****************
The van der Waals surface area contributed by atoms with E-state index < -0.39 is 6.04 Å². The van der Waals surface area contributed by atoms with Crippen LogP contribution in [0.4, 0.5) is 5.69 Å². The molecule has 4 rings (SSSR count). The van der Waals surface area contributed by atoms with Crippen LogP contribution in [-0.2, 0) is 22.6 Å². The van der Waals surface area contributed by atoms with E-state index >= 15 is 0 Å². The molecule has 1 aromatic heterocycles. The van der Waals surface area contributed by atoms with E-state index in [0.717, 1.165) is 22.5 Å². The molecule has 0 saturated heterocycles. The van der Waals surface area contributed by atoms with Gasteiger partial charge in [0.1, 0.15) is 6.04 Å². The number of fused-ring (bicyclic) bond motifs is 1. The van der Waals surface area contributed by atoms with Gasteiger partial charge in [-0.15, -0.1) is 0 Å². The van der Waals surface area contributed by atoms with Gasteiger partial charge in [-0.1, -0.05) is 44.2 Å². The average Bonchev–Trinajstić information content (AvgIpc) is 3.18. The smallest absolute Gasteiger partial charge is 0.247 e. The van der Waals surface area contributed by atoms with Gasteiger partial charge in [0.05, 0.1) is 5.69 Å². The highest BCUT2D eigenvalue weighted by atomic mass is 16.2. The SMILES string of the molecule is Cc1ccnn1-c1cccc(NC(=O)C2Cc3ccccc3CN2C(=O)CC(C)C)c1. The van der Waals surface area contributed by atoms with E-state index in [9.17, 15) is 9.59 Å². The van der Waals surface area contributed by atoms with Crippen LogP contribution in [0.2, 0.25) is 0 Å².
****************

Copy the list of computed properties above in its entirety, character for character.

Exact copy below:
The van der Waals surface area contributed by atoms with E-state index < -0.39 is 6.04 Å². The van der Waals surface area contributed by atoms with Crippen LogP contribution in [0.4, 0.5) is 5.69 Å². The molecule has 4 rings (SSSR count). The van der Waals surface area contributed by atoms with Crippen LogP contribution in [-0.2, 0) is 22.6 Å². The van der Waals surface area contributed by atoms with E-state index >= 15 is 0 Å². The molecule has 1 aromatic heterocycles. The van der Waals surface area contributed by atoms with E-state index in [0.717, 1.165) is 22.5 Å². The molecule has 0 saturated heterocycles. The van der Waals surface area contributed by atoms with Gasteiger partial charge in [0.1, 0.15) is 6.04 Å². The number of fused-ring (bicyclic) bond motifs is 1. The van der Waals surface area contributed by atoms with Gasteiger partial charge in [-0.15, -0.1) is 0 Å². The van der Waals surface area contributed by atoms with Gasteiger partial charge in [-0.1, -0.05) is 44.2 Å². The average Bonchev–Trinajstić information content (AvgIpc) is 3.18. The smallest absolute Gasteiger partial charge is 0.247 e. The van der Waals surface area contributed by atoms with Gasteiger partial charge in [0.05, 0.1) is 5.69 Å². The highest BCUT2D eigenvalue weighted by atomic mass is 16.2. The SMILES string of the molecule is Cc1ccnn1-c1cccc(NC(=O)C2Cc3ccccc3CN2C(=O)CC(C)C)c1. The van der Waals surface area contributed by atoms with E-state index in [9.17, 15) is 9.59 Å². The van der Waals surface area contributed by atoms with Crippen LogP contribution in [0.2, 0.25) is 0 Å².